Malayan Tiger Cubs at the Bronx Zoo

Click to see the cubs on

The importance of the birth of two Malayan tiger cubs at the Bronx Zoo was featured on a segment on the Today Show on Sunday, 4 April.

There are fewer than 70 Malayan tigers in Association of Zoos and Aquariums (AZA) zoos and about 40 in other zoos around the world.

And there are only about 250 of these critically endangered tigers left in the wild.

The cubs will debut to the public at the Bronx Zoo later this summer. We will keep you posted.

The cubs are being hand raised until they are fully weaned.

Why would some animals need to be hand raised?

Tigers born at the Bronx Zoo are generally raised by their mothers. Sometimes, in certain cases, they need help. 

How do you hand raise a tiger cub?

Initially, the cubs require 24 hour care and need to be fed a milk formula every three hours. Food intake is carefully recorded, and the cubs are weighed daily to ensure they are gaining an appropriate amount of weight.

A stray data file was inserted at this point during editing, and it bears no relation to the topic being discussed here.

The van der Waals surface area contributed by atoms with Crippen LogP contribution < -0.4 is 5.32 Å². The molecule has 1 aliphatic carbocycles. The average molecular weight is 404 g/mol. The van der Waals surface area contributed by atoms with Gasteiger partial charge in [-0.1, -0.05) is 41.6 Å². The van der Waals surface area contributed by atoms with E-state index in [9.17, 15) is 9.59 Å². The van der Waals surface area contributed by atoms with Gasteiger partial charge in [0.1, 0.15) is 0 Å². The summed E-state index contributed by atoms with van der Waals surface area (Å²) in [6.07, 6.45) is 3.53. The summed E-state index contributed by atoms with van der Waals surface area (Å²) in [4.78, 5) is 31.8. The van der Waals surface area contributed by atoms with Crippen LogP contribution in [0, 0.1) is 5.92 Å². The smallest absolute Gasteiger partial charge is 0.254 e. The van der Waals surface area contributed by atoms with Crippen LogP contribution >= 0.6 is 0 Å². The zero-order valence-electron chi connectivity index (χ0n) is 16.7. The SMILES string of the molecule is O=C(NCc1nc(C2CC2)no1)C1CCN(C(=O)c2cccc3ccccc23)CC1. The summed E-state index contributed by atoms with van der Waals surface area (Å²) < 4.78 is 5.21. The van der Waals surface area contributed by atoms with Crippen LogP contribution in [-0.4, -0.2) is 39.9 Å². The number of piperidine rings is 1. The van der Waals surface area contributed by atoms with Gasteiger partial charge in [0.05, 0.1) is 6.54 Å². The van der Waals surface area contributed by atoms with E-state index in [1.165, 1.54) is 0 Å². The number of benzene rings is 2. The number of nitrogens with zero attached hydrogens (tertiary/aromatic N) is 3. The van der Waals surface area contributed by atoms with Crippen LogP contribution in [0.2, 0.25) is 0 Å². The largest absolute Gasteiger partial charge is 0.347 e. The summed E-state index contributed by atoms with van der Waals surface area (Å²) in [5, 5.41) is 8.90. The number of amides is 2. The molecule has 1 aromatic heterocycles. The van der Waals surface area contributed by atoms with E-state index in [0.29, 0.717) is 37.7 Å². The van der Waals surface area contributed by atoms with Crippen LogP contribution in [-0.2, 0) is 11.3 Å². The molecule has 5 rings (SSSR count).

When they are about 40 days the number of formula feeds are reduced and we slowing introduce them to sold foods.  At about two months, we begin to increase the amount of solid food while slowly reducing the volume of milk.  By three to four months, they will be weaned and can begin the process of being introduced to sights, sounds and smells of adult tigers. 

Malayan Tigers in AZA Zoos:

At the end of 2015 there were 64 Malayan tigers (41 males; 23 females) in 27 North American institutions. 

General Facts about Tigers:

The Malayan tiger (Panthera tigris jacksoni) inhabits the southern and central parts of the Malay Peninsula.  It has been classified as Critically Endangered by IUCN; this population probably has fewer than 250 mature breeding individuals.

The Malayan tiger is the national animal of Malaysia. WCS has a program in Malaysia that works to ensure the conservation of these tigers in the wild.

Throughout the the range of the tiger, WCS has developed a set of powerful strategies that has demonstrably increased tiger populations.

Across their range, tigers face unrelenting pressures from poaching, retaliatory killings, habitat loss and loss of prey. They are forced to compete for space with a dense and growing human populations.

To learn more about WCS’s work on tigers, click here: